Here's an image of the 2008 Evoke next to the Chevy Cobalt, for comparison: http://doogs.typepad.com/2008saturn.jpg
      • 9 Years Ago
      >>Plagued by "build and quality" problems. >That is a very strong statement, and >exaggerated to the point of irresponsibility. Hey, samuel, remember the Ion CVT? If you don't, it's because poor quality it got canned a year after launch. BTW, JD Power rates Ion average to below average, CR ranks its reliability below average.
      • 9 Years Ago
      "Plagued by "build and quality" problems" => have to agree with Samuel on this one. You're off base and out at 2nd. I think a 5-star reliability for 96, 97, 01, 02, 03, 04 are pretty darn good! Hey, that equals the Honda Civic, guys. And the 4 star years, 98, 99, 00 were from one cause, "Occasional engine problems with the 1.9L single OHC head gasket", still not a reason to dismiss an otherwise entirely reliable, strong performing economy vehicle. I know you guys want a reaction out of your japanese-loyal readers, but don't you guys get tired falsely bashing GM? Saturn owners love these cars, it rivals the VW Jetta loyalists and there's got to be a reason. Oh, it's that great handling suspension, clean interior, smart lines, no dent/rust polymer exterior, and simple pricing that makes it a winner with a huge following.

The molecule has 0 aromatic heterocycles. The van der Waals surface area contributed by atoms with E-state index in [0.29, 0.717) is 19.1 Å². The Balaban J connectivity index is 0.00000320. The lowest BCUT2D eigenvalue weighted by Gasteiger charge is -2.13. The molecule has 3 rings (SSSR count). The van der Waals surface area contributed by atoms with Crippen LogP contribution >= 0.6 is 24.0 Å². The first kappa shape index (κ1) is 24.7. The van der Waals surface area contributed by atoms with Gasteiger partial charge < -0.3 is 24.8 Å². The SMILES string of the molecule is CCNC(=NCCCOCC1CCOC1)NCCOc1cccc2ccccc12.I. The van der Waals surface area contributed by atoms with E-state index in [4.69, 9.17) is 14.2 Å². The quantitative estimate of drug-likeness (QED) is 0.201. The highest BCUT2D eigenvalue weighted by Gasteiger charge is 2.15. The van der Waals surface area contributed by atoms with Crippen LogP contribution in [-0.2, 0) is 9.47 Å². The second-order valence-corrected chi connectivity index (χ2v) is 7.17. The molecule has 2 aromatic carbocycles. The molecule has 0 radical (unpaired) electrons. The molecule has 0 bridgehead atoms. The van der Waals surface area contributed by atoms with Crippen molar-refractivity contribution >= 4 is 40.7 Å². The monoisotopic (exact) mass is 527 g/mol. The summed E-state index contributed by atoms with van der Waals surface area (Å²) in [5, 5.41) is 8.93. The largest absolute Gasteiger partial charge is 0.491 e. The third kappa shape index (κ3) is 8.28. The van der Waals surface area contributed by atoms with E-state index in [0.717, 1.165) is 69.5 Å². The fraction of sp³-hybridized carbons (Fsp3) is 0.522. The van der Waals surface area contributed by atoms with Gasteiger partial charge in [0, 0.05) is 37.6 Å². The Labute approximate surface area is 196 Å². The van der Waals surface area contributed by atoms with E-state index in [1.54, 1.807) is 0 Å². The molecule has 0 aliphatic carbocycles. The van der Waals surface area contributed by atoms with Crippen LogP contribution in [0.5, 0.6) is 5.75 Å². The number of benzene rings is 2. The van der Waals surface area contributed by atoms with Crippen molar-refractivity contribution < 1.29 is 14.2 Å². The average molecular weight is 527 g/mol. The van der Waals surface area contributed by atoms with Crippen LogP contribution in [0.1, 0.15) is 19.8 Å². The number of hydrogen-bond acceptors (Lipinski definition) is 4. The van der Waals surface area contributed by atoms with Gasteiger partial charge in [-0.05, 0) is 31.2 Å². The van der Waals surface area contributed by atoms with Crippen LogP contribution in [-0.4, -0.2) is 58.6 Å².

• 9 Years Ago
      In response to post #8: What an obnoxious post/comment. Perhaps Erin should just get pregnant, take off her shoes, and hurry back into the kitchen? Good grief.
      • 9 Years Ago
      All Ions that I have seen were plagued by horrible quality problems. I've seen gaps in interior panels so big I could get my fingers into and I remember the photo in Consumer Reports of a similar problem with a car they tested. You know things are bad when the brand new Ion was the lowest rated car in its class by Consumer Reports. Usually car companies try to improve cars with the introduction of each new model. GM missed the mark so far with Ion it isn't even funny. And basing the next Ion on the Cobalt isn't going to help because CR rated that just above the Ion.